New Rules For Texas
New rules are forming in Texas to regulate everything from how districts spend their money to how student test scores must improve every year, according to The Dallas Morning News.
The rules, written by the state's education chief Shirley Neeley and her staff, are part of the state's school finance and education reform legislation recently passed. The rules will cover merit pay for teachers and would empower Neeley to get rid of teachers and administrators in low-performing schools. Legislators claim schools need to start improving, while school officials worry local control will vanish and, thus, contrast with the state's 1995 law that pushed less state regulation.
Neeley says she will seek ideas from the public, school superintendents and education groups before she puts rules in stone.
"There is a feeling among superintendents that the commissioner is getting too much power," says Clayton Downing, director of the Texas School Coalition. "It's not that we don't trust Dr. Neeley, but we don't know who will be commissioner down the road."
Illinois Gets Serious On Leadership
All new Illinois principals will be paired with a mentor for a year as part of new law in the Prairie state that will strengthen the state's system for licensing and supporting new and experienced principals.
IL-SAELP, or Illinois State Action for Education Leadership Project, developed the legislation for an advanced certification system for all principals. Other states have mentoring programs, but if approved next spring, it would be the first to have state funding, says Erika Hunt, project director of the IL-SAELP initiative which was funded by the Wallace Foundation. It already has $800,000 in start-up costs, she notes.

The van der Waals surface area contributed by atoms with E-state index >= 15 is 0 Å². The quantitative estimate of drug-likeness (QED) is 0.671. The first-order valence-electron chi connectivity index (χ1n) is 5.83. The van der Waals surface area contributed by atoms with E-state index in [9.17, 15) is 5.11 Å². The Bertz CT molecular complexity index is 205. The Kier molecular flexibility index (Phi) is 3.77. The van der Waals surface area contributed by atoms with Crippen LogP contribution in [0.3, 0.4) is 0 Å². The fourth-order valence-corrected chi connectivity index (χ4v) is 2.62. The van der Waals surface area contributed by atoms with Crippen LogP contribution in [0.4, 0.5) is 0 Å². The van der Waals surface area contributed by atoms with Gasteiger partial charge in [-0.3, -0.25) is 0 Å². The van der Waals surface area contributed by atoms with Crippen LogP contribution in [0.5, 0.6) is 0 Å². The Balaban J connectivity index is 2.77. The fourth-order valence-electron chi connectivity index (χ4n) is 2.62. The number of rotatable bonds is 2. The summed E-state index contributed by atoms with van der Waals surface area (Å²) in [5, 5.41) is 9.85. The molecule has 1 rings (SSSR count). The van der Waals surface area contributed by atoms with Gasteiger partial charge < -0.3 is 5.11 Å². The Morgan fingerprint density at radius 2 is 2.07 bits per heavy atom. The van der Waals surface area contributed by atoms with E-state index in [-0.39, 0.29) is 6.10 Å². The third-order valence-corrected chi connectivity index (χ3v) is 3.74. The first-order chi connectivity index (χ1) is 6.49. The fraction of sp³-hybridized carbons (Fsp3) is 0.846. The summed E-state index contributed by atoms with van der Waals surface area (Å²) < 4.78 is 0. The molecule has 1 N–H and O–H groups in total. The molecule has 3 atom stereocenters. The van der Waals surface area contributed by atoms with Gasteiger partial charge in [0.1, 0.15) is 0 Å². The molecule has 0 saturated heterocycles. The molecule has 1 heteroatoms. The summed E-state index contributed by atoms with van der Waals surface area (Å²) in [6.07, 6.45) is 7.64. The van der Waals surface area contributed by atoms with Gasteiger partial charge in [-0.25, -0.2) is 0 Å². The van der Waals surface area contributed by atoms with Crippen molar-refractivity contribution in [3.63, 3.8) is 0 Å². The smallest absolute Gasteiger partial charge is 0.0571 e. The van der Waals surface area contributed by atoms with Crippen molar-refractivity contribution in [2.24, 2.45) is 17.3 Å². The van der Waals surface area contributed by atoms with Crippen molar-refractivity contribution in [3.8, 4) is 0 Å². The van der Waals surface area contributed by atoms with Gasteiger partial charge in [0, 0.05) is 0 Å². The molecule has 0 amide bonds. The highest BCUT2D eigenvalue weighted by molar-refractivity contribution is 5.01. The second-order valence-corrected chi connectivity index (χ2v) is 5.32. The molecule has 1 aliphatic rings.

Key provisions are:
The state Board of Education must examine the state's professional development system to identify gaps and improve support for principals;
All principals will be evaluated once a contract period, which is mostly yearly, except Chicago Public Schools, which already has top-notch evaluation of principals;
A statewide program, the third in the nation, will be created for principals to become master principals. It requires a rigorous, performance- and outcome-based professional development program.
And teacher leaders can acquire a Teacher Leader Endorsement recognition to support principals and their teaching peers. It's designed for teachers who want to work harder, get paid better, but don't necessarily want to be a principal.